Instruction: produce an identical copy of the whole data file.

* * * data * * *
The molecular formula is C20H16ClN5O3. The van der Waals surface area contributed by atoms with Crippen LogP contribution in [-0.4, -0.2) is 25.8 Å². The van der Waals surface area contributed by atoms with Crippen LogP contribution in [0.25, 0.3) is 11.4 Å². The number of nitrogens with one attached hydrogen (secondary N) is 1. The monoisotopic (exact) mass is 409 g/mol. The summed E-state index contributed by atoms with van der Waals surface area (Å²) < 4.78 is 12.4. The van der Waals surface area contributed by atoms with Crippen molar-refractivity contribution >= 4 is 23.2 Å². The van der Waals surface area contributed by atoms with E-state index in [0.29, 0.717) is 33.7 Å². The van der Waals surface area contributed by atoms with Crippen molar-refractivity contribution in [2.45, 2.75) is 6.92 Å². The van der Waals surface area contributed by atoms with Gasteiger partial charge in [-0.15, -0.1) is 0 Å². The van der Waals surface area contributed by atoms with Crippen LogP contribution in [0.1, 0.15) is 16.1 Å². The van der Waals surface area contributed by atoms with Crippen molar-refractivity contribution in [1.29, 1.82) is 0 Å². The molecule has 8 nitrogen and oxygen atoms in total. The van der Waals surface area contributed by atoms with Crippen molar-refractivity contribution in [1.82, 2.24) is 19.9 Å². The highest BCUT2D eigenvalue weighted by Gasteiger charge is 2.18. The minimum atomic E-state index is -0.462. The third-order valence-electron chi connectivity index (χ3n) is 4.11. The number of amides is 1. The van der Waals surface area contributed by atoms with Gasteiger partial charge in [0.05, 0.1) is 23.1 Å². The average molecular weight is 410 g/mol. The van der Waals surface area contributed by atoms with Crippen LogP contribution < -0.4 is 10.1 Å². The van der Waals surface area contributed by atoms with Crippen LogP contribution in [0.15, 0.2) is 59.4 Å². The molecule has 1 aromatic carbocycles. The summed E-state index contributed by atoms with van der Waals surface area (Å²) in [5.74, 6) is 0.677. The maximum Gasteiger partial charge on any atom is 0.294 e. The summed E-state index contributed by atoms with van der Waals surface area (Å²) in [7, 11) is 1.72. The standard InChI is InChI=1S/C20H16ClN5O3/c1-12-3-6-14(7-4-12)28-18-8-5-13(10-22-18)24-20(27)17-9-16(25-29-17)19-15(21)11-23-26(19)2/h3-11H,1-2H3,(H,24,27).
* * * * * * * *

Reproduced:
The molecular formula is C20H16ClN5O3. The van der Waals surface area contributed by atoms with Crippen LogP contribution in [-0.4, -0.2) is 25.8 Å². The van der Waals surface area contributed by atoms with Crippen LogP contribution in [0.25, 0.3) is 11.4 Å². The number of nitrogens with one attached hydrogen (secondary N) is 1. The monoisotopic (exact) mass is 409 g/mol. The summed E-state index contributed by atoms with van der Waals surface area (Å²) < 4.78 is 12.4. The van der Waals surface area contributed by atoms with Crippen molar-refractivity contribution >= 4 is 23.2 Å². The van der Waals surface area contributed by atoms with E-state index in [0.29, 0.717) is 33.7 Å². The van der Waals surface area contributed by atoms with Crippen molar-refractivity contribution in [2.45, 2.75) is 6.92 Å². The van der Waals surface area contributed by atoms with Gasteiger partial charge in [-0.15, -0.1) is 0 Å². The van der Waals surface area contributed by atoms with Crippen LogP contribution in [0.1, 0.15) is 16.1 Å². The van der Waals surface area contributed by atoms with Crippen molar-refractivity contribution in [1.29, 1.82) is 0 Å². The molecule has 8 nitrogen and oxygen atoms in total. The van der Waals surface area contributed by atoms with Crippen molar-refractivity contribution in [1.82, 2.24) is 19.9 Å². The highest BCUT2D eigenvalue weighted by Gasteiger charge is 2.18. The minimum atomic E-state index is -0.462. The third-order valence-electron chi connectivity index (χ3n) is 4.11. The number of amides is 1. The van der Waals surface area contributed by atoms with Gasteiger partial charge in [0.05, 0.1) is 23.1 Å². The average molecular weight is 410 g/mol. The van der Waals surface area contributed by atoms with Crippen LogP contribution < -0.4 is 10.1 Å². The van der Waals surface area contributed by atoms with Crippen LogP contribution in [0.15, 0.2) is 59.4 Å². The molecule has 1 aromatic carbocycles. The summed E-state index contributed by atoms with van der Waals surface area (Å²) in [5.74, 6) is 0.677. The maximum Gasteiger partial charge on any atom is 0.294 e. The summed E-state index contributed by atoms with van der Waals surface area (Å²) in [7, 11) is 1.72. The standard InChI is InChI=1S/C20H16ClN5O3/c1-12-3-6-14(7-4-12)28-18-8-5-13(10-22-18)24-20(27)17-9-16(25-29-17)19-15(21)11-23-26(19)2/h3-11H,1-2H3,(H,24,27).